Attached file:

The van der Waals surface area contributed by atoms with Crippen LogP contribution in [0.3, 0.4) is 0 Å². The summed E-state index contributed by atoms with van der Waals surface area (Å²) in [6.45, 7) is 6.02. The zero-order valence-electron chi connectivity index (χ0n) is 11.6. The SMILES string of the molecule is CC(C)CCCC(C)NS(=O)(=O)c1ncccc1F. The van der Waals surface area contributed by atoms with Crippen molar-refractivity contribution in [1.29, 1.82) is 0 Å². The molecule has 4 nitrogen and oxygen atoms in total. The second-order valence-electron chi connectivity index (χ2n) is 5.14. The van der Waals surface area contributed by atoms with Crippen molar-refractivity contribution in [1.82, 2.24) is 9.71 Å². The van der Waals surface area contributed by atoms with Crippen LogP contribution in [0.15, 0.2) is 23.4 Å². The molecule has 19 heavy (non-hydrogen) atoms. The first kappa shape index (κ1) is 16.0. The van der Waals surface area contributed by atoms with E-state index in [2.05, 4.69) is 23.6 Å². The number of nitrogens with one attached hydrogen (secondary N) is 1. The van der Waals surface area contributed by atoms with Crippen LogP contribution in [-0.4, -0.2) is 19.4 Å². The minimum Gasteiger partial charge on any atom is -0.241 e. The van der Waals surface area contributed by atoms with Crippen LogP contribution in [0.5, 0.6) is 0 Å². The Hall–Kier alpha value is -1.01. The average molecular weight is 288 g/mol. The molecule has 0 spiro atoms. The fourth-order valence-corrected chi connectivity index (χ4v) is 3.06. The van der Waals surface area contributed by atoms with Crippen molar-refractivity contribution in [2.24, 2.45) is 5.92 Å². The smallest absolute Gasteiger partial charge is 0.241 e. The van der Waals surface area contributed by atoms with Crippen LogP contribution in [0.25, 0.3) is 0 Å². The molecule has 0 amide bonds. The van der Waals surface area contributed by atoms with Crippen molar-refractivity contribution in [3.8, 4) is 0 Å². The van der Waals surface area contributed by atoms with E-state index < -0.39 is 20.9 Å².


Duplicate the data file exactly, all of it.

The van der Waals surface area contributed by atoms with Crippen LogP contribution in [0.3, 0.4) is 0 Å². The summed E-state index contributed by atoms with van der Waals surface area (Å²) in [6.45, 7) is 6.02. The zero-order valence-electron chi connectivity index (χ0n) is 11.6. The SMILES string of the molecule is CC(C)CCCC(C)NS(=O)(=O)c1ncccc1F. The van der Waals surface area contributed by atoms with Crippen molar-refractivity contribution in [1.29, 1.82) is 0 Å². The molecule has 4 nitrogen and oxygen atoms in total. The second-order valence-electron chi connectivity index (χ2n) is 5.14. The van der Waals surface area contributed by atoms with Crippen molar-refractivity contribution in [1.82, 2.24) is 9.71 Å². The van der Waals surface area contributed by atoms with Crippen LogP contribution in [0.15, 0.2) is 23.4 Å². The molecule has 19 heavy (non-hydrogen) atoms. The first kappa shape index (κ1) is 16.0. The van der Waals surface area contributed by atoms with E-state index in [2.05, 4.69) is 23.6 Å². The number of nitrogens with one attached hydrogen (secondary N) is 1. The van der Waals surface area contributed by atoms with Crippen LogP contribution in [-0.4, -0.2) is 19.4 Å². The minimum Gasteiger partial charge on any atom is -0.241 e. The van der Waals surface area contributed by atoms with Crippen LogP contribution in [0.5, 0.6) is 0 Å². The Hall–Kier alpha value is -1.01. The average molecular weight is 288 g/mol. The molecule has 0 spiro atoms. The fourth-order valence-corrected chi connectivity index (χ4v) is 3.06. The van der Waals surface area contributed by atoms with Crippen molar-refractivity contribution in [2.24, 2.45) is 5.92 Å². The smallest absolute Gasteiger partial charge is 0.241 e. The van der Waals surface area contributed by atoms with Crippen LogP contribution in [0.25, 0.3) is 0 Å². The molecule has 0 amide bonds. The van der Waals surface area contributed by atoms with Crippen molar-refractivity contribution in [3.8, 4) is 0 Å². The van der Waals surface area contributed by atoms with E-state index < -0.39 is 20.9 Å².